You want to know how much your home is worth, so what do you do? If you are like many buyers and sellers around the country, you go to Zillow to get a valuation of your home. But how does Zillow actually work? Is it accurate? Can you rely on it? Should you rely on it?
Sites like Zillow utilize an automated valuation model (AVM) to determine the worth of a property. Automated valuation models rely on basic property characteristics like the number of bedrooms and baths, square footage, publicly available data, price trends and local market information to arrive at an estimated value for a property. The name AVM says it all - it is an automated model. It does not allow for variables that will give you an accurate valuation.
Zillow works on the averaging principle. Using a complex proprietary math equation Zillow analyzes numbers from past sales (comps) to estimate your home's worth. Simply stated, Zillow values your home without ever seeing it. Obviously a valuation without seeing your home is going to be only an estimate. Even Zillow CEO Spencer Rascoff said that the Zillow estimates are only a starting point with an 8% median rate of error.
Why isn’t Zillow Accurate? There are several reasons for this.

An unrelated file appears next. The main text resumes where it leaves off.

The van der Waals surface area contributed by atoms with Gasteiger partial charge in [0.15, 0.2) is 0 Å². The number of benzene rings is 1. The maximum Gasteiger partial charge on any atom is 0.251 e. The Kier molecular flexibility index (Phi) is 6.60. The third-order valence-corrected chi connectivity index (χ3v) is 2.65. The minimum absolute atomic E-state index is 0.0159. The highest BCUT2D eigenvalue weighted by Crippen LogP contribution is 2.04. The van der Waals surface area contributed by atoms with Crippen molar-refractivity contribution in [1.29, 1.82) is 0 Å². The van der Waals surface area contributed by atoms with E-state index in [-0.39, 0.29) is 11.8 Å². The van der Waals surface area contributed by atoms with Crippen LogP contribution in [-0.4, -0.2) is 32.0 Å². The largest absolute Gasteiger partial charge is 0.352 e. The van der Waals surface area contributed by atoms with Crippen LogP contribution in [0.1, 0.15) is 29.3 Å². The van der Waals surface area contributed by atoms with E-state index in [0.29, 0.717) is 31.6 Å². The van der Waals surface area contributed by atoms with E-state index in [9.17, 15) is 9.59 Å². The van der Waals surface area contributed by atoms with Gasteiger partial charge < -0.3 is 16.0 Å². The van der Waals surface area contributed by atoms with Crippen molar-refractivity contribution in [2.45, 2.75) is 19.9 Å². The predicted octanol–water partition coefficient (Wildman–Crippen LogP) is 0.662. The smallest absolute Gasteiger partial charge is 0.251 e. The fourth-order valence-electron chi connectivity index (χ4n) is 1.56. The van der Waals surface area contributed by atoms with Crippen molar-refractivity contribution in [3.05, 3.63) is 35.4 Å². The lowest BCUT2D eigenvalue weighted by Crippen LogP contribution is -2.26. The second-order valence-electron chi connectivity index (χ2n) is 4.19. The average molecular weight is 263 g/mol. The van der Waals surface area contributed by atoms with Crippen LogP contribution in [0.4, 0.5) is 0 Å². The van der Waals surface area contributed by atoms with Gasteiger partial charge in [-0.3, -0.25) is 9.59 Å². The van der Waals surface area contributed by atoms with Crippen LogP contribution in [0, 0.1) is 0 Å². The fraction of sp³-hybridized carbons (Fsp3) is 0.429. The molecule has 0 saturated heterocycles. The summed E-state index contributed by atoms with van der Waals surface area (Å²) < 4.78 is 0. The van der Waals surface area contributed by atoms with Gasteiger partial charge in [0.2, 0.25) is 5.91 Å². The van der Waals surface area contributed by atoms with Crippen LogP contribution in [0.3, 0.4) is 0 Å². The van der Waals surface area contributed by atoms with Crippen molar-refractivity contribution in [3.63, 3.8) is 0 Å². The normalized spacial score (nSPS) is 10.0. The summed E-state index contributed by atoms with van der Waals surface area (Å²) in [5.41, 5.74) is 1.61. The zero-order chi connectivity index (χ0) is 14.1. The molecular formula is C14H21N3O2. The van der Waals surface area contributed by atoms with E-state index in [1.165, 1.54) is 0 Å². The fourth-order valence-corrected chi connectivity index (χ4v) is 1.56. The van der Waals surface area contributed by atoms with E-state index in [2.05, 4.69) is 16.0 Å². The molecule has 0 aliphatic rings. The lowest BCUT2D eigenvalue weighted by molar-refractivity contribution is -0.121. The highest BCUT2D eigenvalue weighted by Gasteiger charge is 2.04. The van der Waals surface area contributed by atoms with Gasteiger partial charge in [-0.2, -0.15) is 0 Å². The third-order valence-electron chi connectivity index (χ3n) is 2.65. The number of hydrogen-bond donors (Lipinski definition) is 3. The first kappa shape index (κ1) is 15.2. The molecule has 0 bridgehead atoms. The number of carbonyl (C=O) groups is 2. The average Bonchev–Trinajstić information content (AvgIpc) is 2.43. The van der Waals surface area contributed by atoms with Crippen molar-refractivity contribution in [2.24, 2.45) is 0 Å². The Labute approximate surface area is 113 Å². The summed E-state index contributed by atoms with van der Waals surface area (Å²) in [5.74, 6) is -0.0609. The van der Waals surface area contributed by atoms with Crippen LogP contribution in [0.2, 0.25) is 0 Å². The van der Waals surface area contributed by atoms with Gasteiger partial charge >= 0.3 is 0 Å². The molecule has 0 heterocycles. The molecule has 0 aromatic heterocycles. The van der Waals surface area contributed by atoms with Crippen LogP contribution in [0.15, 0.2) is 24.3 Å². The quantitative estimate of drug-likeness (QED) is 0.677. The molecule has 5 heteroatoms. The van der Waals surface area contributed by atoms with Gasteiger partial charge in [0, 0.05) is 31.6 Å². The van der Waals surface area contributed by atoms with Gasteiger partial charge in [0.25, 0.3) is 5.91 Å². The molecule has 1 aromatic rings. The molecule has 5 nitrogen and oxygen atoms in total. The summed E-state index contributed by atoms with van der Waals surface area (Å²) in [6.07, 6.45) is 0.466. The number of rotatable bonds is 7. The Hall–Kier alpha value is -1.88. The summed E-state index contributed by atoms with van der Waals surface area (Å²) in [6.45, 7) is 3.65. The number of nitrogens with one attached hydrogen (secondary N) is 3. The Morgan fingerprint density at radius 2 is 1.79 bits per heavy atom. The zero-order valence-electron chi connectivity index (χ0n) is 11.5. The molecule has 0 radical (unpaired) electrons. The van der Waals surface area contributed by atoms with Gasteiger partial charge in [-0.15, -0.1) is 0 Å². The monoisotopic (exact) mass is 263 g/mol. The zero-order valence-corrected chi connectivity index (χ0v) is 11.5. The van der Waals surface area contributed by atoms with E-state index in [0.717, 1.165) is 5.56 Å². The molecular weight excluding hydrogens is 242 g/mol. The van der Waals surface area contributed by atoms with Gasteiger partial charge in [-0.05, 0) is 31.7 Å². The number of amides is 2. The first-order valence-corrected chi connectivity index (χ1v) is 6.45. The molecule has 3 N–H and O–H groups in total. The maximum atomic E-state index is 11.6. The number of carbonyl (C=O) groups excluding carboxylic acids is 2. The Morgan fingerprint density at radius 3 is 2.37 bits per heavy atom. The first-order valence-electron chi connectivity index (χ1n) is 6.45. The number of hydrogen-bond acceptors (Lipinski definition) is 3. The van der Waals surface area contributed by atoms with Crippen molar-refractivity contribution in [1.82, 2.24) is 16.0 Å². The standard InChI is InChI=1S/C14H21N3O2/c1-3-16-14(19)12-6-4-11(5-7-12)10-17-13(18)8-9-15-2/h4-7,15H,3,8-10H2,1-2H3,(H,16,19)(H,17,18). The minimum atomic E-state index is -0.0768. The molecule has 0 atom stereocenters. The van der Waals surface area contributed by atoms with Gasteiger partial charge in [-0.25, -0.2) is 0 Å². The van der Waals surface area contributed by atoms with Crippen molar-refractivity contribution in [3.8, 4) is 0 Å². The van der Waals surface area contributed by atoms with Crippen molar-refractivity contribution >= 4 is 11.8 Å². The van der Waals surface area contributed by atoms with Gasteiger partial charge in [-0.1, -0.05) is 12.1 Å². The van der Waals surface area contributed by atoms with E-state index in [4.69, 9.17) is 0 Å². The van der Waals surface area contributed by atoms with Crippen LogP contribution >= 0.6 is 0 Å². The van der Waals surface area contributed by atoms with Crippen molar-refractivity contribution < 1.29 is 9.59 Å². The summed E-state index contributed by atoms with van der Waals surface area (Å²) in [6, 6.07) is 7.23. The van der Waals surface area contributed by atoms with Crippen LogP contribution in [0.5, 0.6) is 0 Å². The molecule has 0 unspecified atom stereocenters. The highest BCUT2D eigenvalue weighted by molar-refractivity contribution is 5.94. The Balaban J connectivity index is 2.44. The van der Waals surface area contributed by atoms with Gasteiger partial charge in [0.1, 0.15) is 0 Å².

Zillow does not have a way of evaluating property condition and capital improvements. Zillow doesn’t know if I still have the pink shag carpet from my childhood or the new Brazilian cherry hardwood floors I put in last year in my basement. It doesn't know anything about my home except square footage and the number of bedrooms. Even if my home is surrounded by homes that have a similar square footage, do I really think my Zestimate is going to be accurate if it can’t take into account property condition?
Zillow doesn't have a way of evaluating the location of a particular home within the community. You know that a home under a high voltage transmission line is going to have a different value than one in the same community on a quiet cul de sac out of sight of that power line. A home near the playground of the local elementary school will likely have a different value than one backing to a high school parking lot.
Zillow doesn’t distinguish between colonials and ramblers, condos and single families. A valuation model limited to bedrooms and square footage won’t distinguish between architectural styles but everyone will agree that there is a difference in consumer preference between colonials and ramblers or condos and single families that will affect value.
Zillow doesn’t distinguish between types of sales. A property sold between family members may well have a different price than the same home sold on the open market. Similarly a property sold as a short sale or after a foreclosure will be valued differently by consumers – but not by Zillow. But you know very well that your neighbor’s short sale did not bring the same price that you should receive for your home.
As a local Realtor with 20+ years of experience, I understand those differences. If you are interested in finding out the real value of your home, please call me at 480-528-4340 for a complementary, no obligation analysis that considers all the relevant variables or email me at email@example.com! Don't guess! Find out!